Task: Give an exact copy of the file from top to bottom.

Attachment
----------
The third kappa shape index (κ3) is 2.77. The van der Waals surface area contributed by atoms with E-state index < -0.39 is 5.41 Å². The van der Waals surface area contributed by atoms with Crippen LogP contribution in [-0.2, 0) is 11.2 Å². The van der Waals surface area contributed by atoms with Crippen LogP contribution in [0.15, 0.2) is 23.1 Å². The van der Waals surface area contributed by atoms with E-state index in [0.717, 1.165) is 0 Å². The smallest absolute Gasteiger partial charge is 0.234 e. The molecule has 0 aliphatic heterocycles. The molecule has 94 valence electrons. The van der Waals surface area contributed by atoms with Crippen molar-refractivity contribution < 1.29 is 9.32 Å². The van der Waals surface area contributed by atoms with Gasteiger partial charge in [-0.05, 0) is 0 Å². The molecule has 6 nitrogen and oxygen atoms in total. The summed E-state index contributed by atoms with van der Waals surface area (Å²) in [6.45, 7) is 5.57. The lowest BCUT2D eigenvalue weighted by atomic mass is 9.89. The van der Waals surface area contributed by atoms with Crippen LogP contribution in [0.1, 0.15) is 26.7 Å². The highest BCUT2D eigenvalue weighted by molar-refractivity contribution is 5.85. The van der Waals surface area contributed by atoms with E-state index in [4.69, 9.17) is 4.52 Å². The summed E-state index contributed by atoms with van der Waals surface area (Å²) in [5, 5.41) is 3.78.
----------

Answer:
The third kappa shape index (κ3) is 2.77. The van der Waals surface area contributed by atoms with E-state index < -0.39 is 5.41 Å². The van der Waals surface area contributed by atoms with Crippen LogP contribution in [-0.2, 0) is 11.2 Å². The van der Waals surface area contributed by atoms with Crippen LogP contribution in [0.15, 0.2) is 23.1 Å². The van der Waals surface area contributed by atoms with E-state index in [0.717, 1.165) is 0 Å². The smallest absolute Gasteiger partial charge is 0.234 e. The molecule has 0 aliphatic heterocycles. The molecule has 94 valence electrons. The van der Waals surface area contributed by atoms with Crippen molar-refractivity contribution < 1.29 is 9.32 Å². The van der Waals surface area contributed by atoms with Gasteiger partial charge in [-0.05, 0) is 0 Å². The molecule has 6 nitrogen and oxygen atoms in total. The summed E-state index contributed by atoms with van der Waals surface area (Å²) in [6.45, 7) is 5.57. The lowest BCUT2D eigenvalue weighted by atomic mass is 9.89. The van der Waals surface area contributed by atoms with Crippen LogP contribution in [0.1, 0.15) is 26.7 Å². The highest BCUT2D eigenvalue weighted by molar-refractivity contribution is 5.85. The van der Waals surface area contributed by atoms with E-state index in [4.69, 9.17) is 4.52 Å². The summed E-state index contributed by atoms with van der Waals surface area (Å²) in [5, 5.41) is 3.78.